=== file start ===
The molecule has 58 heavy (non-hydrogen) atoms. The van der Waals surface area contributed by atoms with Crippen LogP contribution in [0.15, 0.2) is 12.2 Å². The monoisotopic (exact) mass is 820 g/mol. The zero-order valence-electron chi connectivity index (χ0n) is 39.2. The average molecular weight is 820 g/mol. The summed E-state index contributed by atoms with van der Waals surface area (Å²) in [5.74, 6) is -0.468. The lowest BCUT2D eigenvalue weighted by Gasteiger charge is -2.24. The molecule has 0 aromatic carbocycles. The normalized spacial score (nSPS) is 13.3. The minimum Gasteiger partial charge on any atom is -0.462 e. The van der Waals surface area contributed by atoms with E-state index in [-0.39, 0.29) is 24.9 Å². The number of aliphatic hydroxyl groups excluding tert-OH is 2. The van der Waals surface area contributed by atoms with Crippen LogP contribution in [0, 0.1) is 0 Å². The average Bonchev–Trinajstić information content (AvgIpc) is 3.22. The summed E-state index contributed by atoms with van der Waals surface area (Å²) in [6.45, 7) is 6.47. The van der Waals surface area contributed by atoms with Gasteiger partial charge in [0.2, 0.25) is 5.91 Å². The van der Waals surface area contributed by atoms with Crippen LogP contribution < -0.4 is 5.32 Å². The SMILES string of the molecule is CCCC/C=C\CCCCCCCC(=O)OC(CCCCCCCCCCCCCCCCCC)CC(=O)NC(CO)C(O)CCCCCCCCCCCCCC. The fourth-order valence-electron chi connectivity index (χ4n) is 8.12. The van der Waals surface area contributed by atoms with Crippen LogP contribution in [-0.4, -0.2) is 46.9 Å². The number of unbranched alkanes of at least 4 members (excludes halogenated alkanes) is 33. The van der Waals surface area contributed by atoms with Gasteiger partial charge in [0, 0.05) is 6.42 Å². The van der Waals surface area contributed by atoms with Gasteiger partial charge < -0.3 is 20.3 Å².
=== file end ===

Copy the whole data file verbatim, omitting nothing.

The molecule has 58 heavy (non-hydrogen) atoms. The van der Waals surface area contributed by atoms with Crippen LogP contribution in [0.15, 0.2) is 12.2 Å². The monoisotopic (exact) mass is 820 g/mol. The zero-order valence-electron chi connectivity index (χ0n) is 39.2. The average molecular weight is 820 g/mol. The summed E-state index contributed by atoms with van der Waals surface area (Å²) in [5.74, 6) is -0.468. The lowest BCUT2D eigenvalue weighted by Gasteiger charge is -2.24. The molecule has 0 aromatic carbocycles. The normalized spacial score (nSPS) is 13.3. The minimum Gasteiger partial charge on any atom is -0.462 e. The van der Waals surface area contributed by atoms with E-state index in [-0.39, 0.29) is 24.9 Å². The number of aliphatic hydroxyl groups excluding tert-OH is 2. The van der Waals surface area contributed by atoms with Crippen LogP contribution in [0, 0.1) is 0 Å². The average Bonchev–Trinajstić information content (AvgIpc) is 3.22. The summed E-state index contributed by atoms with van der Waals surface area (Å²) in [6.45, 7) is 6.47. The van der Waals surface area contributed by atoms with Gasteiger partial charge in [0.2, 0.25) is 5.91 Å². The van der Waals surface area contributed by atoms with Crippen LogP contribution < -0.4 is 5.32 Å². The SMILES string of the molecule is CCCC/C=C\CCCCCCCC(=O)OC(CCCCCCCCCCCCCCCCCC)CC(=O)NC(CO)C(O)CCCCCCCCCCCCCC. The fourth-order valence-electron chi connectivity index (χ4n) is 8.12. The van der Waals surface area contributed by atoms with Crippen LogP contribution in [-0.4, -0.2) is 46.9 Å². The number of unbranched alkanes of at least 4 members (excludes halogenated alkanes) is 33. The van der Waals surface area contributed by atoms with Gasteiger partial charge in [0, 0.05) is 6.42 Å². The van der Waals surface area contributed by atoms with Gasteiger partial charge < -0.3 is 20.3 Å².